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These are done on postcard-size sheets. In terms of typology, E. Coles would appear to favor the asemic glyph. Dear friend Karen Champlin (Illinois, USA) and her pieces with glyphs and complex single symbols come to mind as a comparison; however, E. Coles’ work is far more fluid and cursive, suggesting connections rather than the monolithic utterance in the great desert of history: Karen Champlin’s work often has an epic quality. E. Coles included a note that sheds some light on her method of composition:

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Many, many different approaches can be used in generating asemics. A number of friends, Cheryl Penn (South Africa) comes immediately to mind, have worked with backwards or mirror reversed letters. The monoprinting has produced excellent results for E. Coles in these pieces. Here is the envelope:

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The reverse presents a wonderful salute to IUOMA:

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Deepest, even if belated, thanks to E. Coles in Britain!

“Silences” by Dark wall – asemic poetry, visual poetry



MinXus Mail Bag: “3-scrappers” from Nancy Bell Scott (Old Orchard Beach, Maine, USA)

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Mail-art by Nancy Bell Scott (Old Orchard Beach, Maine, USA)

Nancy Bell Scott in New England sent us a stunning missive with wonderful examples of her immediately recognizable work. Above is an altered book page with her beautiful asemic writing and abstract artwork. Like many of us, Nancy developed her technique in the Martha Stuart School of Asemic Wallpaper, which inspired many participants to produce vispo-asemic hybrid pieces collected in the Asemics 16 collaborative books. Here is the reverse side:

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Nancy Bell Scott’s interest in and appreciation of old books contributes to her aesthetic. A very special part of the mail-art she sent is the inclusion of her “3-scrappers.” We expressed some interest in this work, and she generously sent a half-dozen examples. The composition of “3-scrappers” is a chance operation process that provides a form while leaving open the possibility of infinite combinations. Here is her explanatory note:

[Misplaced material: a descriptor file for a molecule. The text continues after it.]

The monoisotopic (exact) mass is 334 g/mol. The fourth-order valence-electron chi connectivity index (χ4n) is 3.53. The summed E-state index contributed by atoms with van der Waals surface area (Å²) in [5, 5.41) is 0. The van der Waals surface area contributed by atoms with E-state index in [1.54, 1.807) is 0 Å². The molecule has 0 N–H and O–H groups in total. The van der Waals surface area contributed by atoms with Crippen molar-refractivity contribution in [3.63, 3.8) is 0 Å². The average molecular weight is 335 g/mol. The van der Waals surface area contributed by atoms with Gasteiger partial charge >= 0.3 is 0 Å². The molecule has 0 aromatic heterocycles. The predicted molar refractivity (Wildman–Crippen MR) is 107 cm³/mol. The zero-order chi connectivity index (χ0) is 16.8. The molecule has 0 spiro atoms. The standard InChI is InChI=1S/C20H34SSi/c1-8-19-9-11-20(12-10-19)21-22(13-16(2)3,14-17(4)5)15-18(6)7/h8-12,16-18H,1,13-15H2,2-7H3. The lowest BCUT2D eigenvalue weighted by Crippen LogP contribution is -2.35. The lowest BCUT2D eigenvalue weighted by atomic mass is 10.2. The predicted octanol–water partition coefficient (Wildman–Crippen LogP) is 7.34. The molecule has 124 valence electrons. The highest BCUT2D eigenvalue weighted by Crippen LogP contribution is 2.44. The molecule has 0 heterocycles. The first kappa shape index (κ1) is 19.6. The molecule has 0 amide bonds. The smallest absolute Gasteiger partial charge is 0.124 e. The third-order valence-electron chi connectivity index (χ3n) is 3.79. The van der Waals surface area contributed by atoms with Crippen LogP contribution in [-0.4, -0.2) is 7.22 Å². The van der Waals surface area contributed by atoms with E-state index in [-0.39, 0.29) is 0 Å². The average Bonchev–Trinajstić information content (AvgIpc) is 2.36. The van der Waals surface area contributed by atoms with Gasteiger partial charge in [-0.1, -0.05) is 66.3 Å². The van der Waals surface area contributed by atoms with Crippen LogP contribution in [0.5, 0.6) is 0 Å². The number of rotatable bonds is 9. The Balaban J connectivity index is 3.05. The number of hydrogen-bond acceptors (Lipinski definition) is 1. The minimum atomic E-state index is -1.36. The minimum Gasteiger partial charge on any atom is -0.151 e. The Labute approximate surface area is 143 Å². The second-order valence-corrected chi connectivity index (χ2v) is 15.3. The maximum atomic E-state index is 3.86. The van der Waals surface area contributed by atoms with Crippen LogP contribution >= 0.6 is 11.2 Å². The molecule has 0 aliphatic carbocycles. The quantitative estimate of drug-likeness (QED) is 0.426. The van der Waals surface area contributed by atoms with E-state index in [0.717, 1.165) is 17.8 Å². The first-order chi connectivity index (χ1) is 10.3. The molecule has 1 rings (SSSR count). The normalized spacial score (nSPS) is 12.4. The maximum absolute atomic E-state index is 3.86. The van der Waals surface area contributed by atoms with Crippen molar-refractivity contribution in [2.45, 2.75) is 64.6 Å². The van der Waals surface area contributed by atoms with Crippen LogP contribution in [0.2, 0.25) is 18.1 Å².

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And here are the 3-scrappers we are so thrilled to be able to place in the MinXus USA Archives:

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What extraordinarily beautiful object poems! Nancy Bell Scott’s use of old texts and materials bring a wide historical range to her work which is transformed from its context with her colourful, abstract expressionist inspired painting and drawing. Here is what is on the reverse side of the pieces above:

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Nancy Bell Scott’s envelopes are always a treat:

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We are absolutely thrilled to add 3-scrappers to the collection and offer our most sincere thanks to Nancy Bell Scott.

“Neonism #10” by Dark wall

neonism 10#21


MinXus Mail Bag: Vispo & Trashpo from Zalop Maestro Eduardo Cardoso (Sines, Portugal)

Eduardo - 10.3 - 2013

Mail-art by Eduardo Cardoso (Sines, Portugal)

We are thrilled to be able to share this stunning visual poem, “Serpent and Sun,” received from our good mail-art friend Eduardo Cardoso in Sines, Portugal.  He is certainly multi-talented, and this piece showcases his fine stamp work as well as his gift for composing visual poems.  Eduardo works closely on the border between word and image. During the past several years that we have followed his work, we have witnessed the evolution of a cryptic, complex and compelling symbol system. This process continues. We think the mystery of Eduardo’s work, the suggestive quality of ancient and arcane lore, explains, at least partially, the appeal. Eduardo also included a Trashpo piece:

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Eduardo Cardoso has certainly distinguished himself as a skilled practitioner of Trashpo, which is after all a form of visual poetry.  Very much in the style of Diane Keys (Elgin, Illinois, USA), he takes the rejected shards of consumer culture and recombines the elements to create a fascinating visual-verbal composition. His envelopes are always fantastic:

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And the reverse:

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As ever, deepest thanks to Eduardo!

“Neonism 8” by Dark wall